Aggravated and Mitigated Factors in Sentencing
Aggravated factors are those circumstances that make a crime more serious. In turn, the penalties imposed are more severe for the conviction.
Aggravated and mitigated factors in sentencing are recognized at both the Federal level under Title 18 U.S. Code 3592, and the state level under A.R.S. 13-701. The court may also consider aggravated circumstances not listed under law if they are relevant and apply.
Under Arizona Criminal Code Sentencing Provisions, penalties for a conviction are based upon the classification of the charges. Each classification has a sentencing range of categories from less severe to more severe penalties. For example, non-dangerous crime sentencing includes mitigated, minimum, presumptive, maximums and aggravated penalties.
For dangerous offenses, the levels within the sentencing range include minimum, presumptive, and maximum penalties. The penalties within these ranges are inherently higher than the non-dangerous offenses.
If the court finds that the aggravating circumstances surrounded the offense, it will weigh those against any mitigating circumstances presented by the defense. Absent mitigating factors, the judge will decide if additional penalties or aggravated sentencing will be imposed.
In some cases an aggravated factor will call for increased penalties such as maximum penalties, verses aggravated sentencing.
In order for the court to impose aggravated sentencing, it usually requires at least two aggravated factors to have been involved with the offense.What are the Aggravated Factors Under Arizona Law?
As of August 3, 2018 Arizona criminal code now has 27 statutory aggravated factors under A.R.S. 13-701. (D) J.
The newest one, HB2007, makes it an aggravated factor to use a disguise or mask to hide one’s face before, during, or after committing a criminal offense in an effort to avoid identification.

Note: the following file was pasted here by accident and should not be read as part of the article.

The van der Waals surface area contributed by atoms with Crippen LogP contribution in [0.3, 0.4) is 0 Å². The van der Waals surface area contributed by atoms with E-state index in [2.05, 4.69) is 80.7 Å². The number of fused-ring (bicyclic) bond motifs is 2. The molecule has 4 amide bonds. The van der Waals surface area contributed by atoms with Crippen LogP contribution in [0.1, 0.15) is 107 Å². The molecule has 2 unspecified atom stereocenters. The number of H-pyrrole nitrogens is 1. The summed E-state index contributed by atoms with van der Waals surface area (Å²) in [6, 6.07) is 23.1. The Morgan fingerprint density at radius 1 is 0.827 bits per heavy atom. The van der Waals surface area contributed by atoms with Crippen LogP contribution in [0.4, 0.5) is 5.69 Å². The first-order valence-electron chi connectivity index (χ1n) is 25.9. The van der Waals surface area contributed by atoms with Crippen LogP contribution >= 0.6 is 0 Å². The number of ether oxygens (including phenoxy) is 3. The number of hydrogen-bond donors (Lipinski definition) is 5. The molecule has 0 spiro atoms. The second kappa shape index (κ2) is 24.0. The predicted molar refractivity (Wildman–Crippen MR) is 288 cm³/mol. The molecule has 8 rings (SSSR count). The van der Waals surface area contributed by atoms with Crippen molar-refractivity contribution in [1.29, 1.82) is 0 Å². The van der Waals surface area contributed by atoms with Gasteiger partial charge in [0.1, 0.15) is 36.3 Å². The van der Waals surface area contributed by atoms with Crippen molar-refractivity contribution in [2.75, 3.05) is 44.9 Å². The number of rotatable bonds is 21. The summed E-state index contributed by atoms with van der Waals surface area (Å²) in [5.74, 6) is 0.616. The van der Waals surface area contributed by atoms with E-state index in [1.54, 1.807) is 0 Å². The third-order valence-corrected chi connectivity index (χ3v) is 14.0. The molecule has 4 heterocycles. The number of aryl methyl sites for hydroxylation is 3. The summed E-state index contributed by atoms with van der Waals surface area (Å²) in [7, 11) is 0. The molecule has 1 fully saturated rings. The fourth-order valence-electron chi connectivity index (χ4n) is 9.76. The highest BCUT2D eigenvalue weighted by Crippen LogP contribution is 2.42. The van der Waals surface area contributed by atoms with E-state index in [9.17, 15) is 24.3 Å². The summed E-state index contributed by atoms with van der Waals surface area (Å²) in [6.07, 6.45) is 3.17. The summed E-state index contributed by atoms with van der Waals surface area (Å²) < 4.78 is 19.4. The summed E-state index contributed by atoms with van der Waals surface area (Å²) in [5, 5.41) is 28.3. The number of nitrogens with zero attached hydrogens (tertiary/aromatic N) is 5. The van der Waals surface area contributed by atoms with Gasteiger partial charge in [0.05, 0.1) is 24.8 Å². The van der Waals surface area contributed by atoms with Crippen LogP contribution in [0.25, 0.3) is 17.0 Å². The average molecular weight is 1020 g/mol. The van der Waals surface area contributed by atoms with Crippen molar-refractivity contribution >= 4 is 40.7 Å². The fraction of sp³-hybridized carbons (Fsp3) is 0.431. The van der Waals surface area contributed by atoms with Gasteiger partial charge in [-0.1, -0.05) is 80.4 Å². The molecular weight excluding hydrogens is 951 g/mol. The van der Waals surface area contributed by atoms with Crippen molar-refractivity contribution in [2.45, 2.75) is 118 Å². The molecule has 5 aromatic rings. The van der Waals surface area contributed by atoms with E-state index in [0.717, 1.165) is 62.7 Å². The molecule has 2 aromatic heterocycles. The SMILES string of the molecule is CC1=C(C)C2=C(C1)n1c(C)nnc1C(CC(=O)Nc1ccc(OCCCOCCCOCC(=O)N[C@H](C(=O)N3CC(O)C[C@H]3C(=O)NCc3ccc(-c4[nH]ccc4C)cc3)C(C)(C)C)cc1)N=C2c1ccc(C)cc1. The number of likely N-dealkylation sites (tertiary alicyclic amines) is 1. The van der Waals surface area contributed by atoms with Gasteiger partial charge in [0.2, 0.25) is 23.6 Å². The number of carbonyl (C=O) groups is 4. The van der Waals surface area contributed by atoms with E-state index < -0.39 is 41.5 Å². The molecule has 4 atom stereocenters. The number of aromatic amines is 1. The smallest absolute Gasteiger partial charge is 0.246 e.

Below are the remaining 26 statutory factors listed under Arizona Criminal code:
- Causing or threating to cause severe injury to a victim, unless this factor is already being used to impose dangerous offender sentencing.
- The value of that property unlawfully damaged or taken.
- The crime involved an accessory or accomplice.
- The crime was particularly ruthless, or cruel; or a showing can be made that the defendant intentionally caused serious physical harm, pain, or suffering.
- The crime was committed in return for, or the expectation of receiving something of financial value or gain.
- The person was hired to commit the crime.
- The defendant was a federal state or local official or employed or elected to serve the public and committed an offense that directly involved the official duties of that job or appointment.
- The victim died as a result of the defendant’s actions, and the victim’s family suffered as a result of their loss.
- An unborn child died as a result of, and in the process of the crime.
- The defendant had a prior felony conviction within 10 years of the current offense.
- The defendant was wearing body armor described under Arizona law as any type of clothing designed to minimize the possibility of injury from a deadly weapon.
- Using or possessing, or threating to use a gun or other deadly weapon while committing a criminal offense.
- The victim was 65 years of age or older, or and suffered from a significant physical or mental disability.
- The defendant court appointed fiduciary responsibilities to the victim, and the offense directly involved those obligations.
- The offense was a prejudicial hate crime.
- The defendant was convicted of driving under the influence of alcohol with Blood Alcohol Content (BAC) of 0.15%, or higher, and caused negligent homicide, aggravated assault, manslaughter, second or first degree murder.
- Hiding and waiting to surprisingly attack the victim as part of the felony offense.
- The defendant committed domestic violence and other specific crimes specified by law in the presence of a child.
- The defendant committed the crime in revenge because the victim reported their criminal activity.
- While the crime was being committed, the defendant impersonated a law enforcement officer.